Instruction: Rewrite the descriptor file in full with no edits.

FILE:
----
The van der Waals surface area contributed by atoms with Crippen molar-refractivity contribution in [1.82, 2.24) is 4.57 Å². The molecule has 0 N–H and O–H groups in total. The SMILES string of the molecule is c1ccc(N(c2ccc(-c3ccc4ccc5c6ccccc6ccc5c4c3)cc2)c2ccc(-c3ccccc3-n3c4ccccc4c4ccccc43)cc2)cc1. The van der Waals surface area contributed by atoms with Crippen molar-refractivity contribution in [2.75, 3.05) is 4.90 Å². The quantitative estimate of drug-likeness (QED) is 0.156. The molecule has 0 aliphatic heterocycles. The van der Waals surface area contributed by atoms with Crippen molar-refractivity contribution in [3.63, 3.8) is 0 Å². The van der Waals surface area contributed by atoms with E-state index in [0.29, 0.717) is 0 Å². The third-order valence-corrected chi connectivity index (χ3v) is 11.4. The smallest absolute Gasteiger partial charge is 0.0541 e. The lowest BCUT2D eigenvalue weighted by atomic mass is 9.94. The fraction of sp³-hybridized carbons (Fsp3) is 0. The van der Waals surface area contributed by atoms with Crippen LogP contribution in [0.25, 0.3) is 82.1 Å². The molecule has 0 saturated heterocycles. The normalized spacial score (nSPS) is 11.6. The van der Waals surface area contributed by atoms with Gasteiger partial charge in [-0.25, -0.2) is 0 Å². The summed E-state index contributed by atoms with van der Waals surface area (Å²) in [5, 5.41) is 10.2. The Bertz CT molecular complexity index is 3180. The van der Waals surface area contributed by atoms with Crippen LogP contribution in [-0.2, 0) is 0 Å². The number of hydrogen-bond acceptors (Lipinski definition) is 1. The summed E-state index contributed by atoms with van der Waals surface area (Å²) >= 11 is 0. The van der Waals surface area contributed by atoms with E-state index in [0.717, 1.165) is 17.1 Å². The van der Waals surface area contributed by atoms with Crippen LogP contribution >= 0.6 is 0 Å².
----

The van der Waals surface area contributed by atoms with Crippen molar-refractivity contribution in [1.82, 2.24) is 4.57 Å². The molecule has 0 N–H and O–H groups in total. The SMILES string of the molecule is c1ccc(N(c2ccc(-c3ccc4ccc5c6ccccc6ccc5c4c3)cc2)c2ccc(-c3ccccc3-n3c4ccccc4c4ccccc43)cc2)cc1. The van der Waals surface area contributed by atoms with Crippen molar-refractivity contribution in [2.75, 3.05) is 4.90 Å². The quantitative estimate of drug-likeness (QED) is 0.156. The molecule has 0 aliphatic heterocycles. The van der Waals surface area contributed by atoms with Crippen molar-refractivity contribution in [3.63, 3.8) is 0 Å². The van der Waals surface area contributed by atoms with E-state index in [0.29, 0.717) is 0 Å². The third-order valence-corrected chi connectivity index (χ3v) is 11.4. The smallest absolute Gasteiger partial charge is 0.0541 e. The lowest BCUT2D eigenvalue weighted by atomic mass is 9.94. The fraction of sp³-hybridized carbons (Fsp3) is 0. The van der Waals surface area contributed by atoms with Crippen LogP contribution in [0.25, 0.3) is 82.1 Å². The molecule has 0 saturated heterocycles. The normalized spacial score (nSPS) is 11.6. The van der Waals surface area contributed by atoms with Gasteiger partial charge in [-0.25, -0.2) is 0 Å². The summed E-state index contributed by atoms with van der Waals surface area (Å²) in [5, 5.41) is 10.2. The Bertz CT molecular complexity index is 3180. The van der Waals surface area contributed by atoms with Crippen LogP contribution in [-0.2, 0) is 0 Å². The number of hydrogen-bond acceptors (Lipinski definition) is 1. The summed E-state index contributed by atoms with van der Waals surface area (Å²) >= 11 is 0. The van der Waals surface area contributed by atoms with E-state index in [0.717, 1.165) is 17.1 Å². The van der Waals surface area contributed by atoms with Crippen LogP contribution >= 0.6 is 0 Å².